Perhaps this is a rather redundant section, in the age of and and But then it's also part of Stoke's charm that large chunks of the city defiantly refuse to leave the 19th Century, let alone the 20th. ;-) And it's not always the case that someone 'knows exactly what they want' -- browsing, daydreaming and serendipity so often play a large part in sparking creativity.

  Bookshops & Magazines:  In Hanley (Stoke's main shopping area) you'll find a large-sized independent bookshop, Webberleys, with a good but slightly over-thumbed selection of new arts & photography books, and upstairs there's an excellent artist's materials section which also sells [a-n], artist's newsletter. Also in Hanley is a large comic-book & memorabilia shop which stocks a range of graphic-novels upstairs, .  The Potteries Art Gallery in Hanley stocks Art Monthly magazine in the foyer shop. Waterstones bookshop has a medium-large sized branch in a distinctive grey-stone building in the centre of Hanley.  The independent newsagents on the platform of the mainline rail station has a selection of professional art & design, photography, computer-arts and architectural magazines. They stock New Media Age, The British Journal of Photography, Computer Arts, Digit, 3D World, Creative Review, Design Week, i-D, *wallpaper, Sleaze Nation and Blueprint, among others.

  Libraries:   In addition to the usual free public lending-libraries, you can also join the several specialist University libraries in The Potteries.  For example, Staffordshire University's main arts library. This is opposite the Stoke Film Theatre art-house cinema and near to the Stoke Repertory Theatre, just around the corner from Stoke mainline rail station. Non-students can join the Library (with borrowing rights) for about £50 per year. The Library has a very good selection of over 80 current art & design / media & photography journals and magazines, including [a-n], artist's newsletter. I would imagine that Manchester Metropolitan's campus at Alsager, with its strong arts & design bias, has a similar library. Keele University does have a creative arts faculty (currently in the throes of re-organisation, as of Spring 2002) but the University generally has a business, science & law bias which may be reflected in the Library stock.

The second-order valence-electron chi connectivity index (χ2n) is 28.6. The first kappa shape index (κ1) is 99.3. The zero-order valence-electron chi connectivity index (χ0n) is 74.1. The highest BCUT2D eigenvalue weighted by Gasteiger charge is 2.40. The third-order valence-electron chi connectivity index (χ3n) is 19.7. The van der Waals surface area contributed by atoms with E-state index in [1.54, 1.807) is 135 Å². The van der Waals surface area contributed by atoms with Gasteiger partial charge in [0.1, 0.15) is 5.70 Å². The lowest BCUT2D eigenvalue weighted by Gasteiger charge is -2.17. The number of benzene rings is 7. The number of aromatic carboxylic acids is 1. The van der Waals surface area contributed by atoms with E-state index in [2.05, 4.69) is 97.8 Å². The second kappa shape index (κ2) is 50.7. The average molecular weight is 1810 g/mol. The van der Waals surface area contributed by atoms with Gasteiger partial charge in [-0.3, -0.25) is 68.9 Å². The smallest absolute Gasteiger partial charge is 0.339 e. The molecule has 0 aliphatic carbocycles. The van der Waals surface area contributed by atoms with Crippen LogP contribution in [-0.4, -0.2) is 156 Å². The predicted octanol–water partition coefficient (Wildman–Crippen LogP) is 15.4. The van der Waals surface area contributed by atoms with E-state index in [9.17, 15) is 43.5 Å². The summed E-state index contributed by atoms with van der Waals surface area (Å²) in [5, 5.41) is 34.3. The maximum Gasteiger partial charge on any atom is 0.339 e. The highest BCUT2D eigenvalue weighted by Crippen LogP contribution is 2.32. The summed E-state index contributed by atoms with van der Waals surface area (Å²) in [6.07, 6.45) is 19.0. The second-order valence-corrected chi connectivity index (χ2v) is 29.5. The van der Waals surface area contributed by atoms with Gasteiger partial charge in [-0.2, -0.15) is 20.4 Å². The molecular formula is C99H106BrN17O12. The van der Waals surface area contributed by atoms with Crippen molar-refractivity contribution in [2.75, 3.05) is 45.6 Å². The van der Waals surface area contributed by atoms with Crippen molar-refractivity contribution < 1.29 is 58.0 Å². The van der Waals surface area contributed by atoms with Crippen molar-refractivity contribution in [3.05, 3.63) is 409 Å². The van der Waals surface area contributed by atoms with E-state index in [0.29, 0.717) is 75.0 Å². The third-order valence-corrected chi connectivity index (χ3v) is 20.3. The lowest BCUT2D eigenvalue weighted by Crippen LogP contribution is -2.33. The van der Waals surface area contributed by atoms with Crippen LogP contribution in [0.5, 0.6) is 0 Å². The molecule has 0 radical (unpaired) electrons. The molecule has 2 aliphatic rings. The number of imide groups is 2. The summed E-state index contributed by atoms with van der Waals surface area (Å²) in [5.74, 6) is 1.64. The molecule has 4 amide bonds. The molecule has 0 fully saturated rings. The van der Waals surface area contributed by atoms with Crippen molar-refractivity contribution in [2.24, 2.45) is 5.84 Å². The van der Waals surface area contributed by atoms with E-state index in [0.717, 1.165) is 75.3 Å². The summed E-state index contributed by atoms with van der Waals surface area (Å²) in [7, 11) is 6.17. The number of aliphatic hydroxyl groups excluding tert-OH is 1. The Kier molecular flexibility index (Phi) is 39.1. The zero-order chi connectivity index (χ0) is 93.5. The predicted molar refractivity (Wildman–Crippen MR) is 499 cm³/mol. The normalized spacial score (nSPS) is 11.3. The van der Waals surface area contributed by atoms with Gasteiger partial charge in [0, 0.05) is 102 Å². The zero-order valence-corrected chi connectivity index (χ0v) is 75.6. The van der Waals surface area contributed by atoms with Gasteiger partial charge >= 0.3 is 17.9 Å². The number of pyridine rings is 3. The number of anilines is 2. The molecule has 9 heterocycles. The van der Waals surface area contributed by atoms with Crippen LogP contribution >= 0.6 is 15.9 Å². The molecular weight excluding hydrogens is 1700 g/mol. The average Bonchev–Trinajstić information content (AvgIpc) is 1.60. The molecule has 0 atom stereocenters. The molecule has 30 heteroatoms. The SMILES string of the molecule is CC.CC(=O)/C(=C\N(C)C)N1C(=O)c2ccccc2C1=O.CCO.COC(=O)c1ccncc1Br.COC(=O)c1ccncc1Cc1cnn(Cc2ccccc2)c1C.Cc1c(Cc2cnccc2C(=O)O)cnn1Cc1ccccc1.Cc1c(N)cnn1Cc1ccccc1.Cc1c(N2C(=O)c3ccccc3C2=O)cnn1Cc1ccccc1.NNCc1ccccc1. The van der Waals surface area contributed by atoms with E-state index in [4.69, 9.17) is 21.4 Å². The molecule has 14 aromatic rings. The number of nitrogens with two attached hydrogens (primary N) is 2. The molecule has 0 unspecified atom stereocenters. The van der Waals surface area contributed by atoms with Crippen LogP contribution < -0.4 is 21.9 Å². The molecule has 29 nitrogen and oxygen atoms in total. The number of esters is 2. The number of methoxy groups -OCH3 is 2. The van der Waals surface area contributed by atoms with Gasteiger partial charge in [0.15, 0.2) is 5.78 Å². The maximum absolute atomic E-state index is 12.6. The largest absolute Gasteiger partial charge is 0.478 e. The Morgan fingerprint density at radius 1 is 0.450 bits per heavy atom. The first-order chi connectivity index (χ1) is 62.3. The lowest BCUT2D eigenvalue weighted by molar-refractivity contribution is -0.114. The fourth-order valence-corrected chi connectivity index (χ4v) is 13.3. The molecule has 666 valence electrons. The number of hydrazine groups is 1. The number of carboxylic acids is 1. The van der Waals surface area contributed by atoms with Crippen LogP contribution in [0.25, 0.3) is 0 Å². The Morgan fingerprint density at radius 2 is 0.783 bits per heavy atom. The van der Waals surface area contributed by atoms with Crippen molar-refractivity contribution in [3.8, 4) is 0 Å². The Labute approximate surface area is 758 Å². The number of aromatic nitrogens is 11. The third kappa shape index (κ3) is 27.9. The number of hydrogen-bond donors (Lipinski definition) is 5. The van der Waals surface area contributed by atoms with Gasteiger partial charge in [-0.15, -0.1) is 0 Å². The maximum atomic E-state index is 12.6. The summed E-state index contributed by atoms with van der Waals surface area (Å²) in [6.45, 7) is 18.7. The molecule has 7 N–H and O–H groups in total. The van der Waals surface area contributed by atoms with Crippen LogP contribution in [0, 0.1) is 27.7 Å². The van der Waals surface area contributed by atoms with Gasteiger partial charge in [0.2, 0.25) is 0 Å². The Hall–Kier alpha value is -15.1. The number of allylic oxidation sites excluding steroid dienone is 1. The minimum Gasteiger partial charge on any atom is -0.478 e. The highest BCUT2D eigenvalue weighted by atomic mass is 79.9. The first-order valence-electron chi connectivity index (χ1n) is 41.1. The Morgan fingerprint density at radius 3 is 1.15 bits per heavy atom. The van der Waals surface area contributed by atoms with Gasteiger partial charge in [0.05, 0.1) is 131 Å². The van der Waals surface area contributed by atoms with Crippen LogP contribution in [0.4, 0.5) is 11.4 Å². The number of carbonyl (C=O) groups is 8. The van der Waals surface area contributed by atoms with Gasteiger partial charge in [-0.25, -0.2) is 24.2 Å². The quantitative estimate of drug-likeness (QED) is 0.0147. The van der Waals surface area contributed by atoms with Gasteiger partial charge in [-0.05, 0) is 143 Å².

Archives:   The Staffordshire Film & Multimedia Archive is a good starting point for visual material. There are a variety of archives at Keele University, Staffordshire University, the Potteries Museum & Art Gallery, the County archives at Stafford, etc. The Local History desk at Stoke's main library is probably a good starting point for researching your magazine article, documentary film, painting, novel, etc, because they will have details of most local archives. Theatre researchers should note that the extensive archives of the New Victoria Theatre were deposited with the library of Staffordshire University in 2002.



::  Artists' Newsletter (aka [a-n] magazine). The main monthly information magazine for professional artists in Britain. Packed full of commissions and opportunities.

::  Crafts magazine - the main publication of the Crafts Council.

::  Studio Pottery web site

::  Ceramic Review.

::  The Stage.

::  Aperture.

::  Arts Research Digest.

::  Arts Professional Online: Jobs, Voluntary Arts: Jobs, Arts Jobs via ArtsHub & This Is Staffordshire: Jobs.

::   Arts news digests: Arts Journal & Arts & Letters Daily.



* footnote on 'Cultural Tourism':

A 2002

found that the average 'cultural visitor' spends £252 per trip and £61 per night, as opposed to the UK 'standard tourist' spend of £145 per trip and £32 per night. Moreover, 'cultural visitors' are far more likely to spend in ways that retain tourist income within the local economy.




Made in Staffordshire, England.  Updated: Nov 2006.  © 2006. All rights reserved.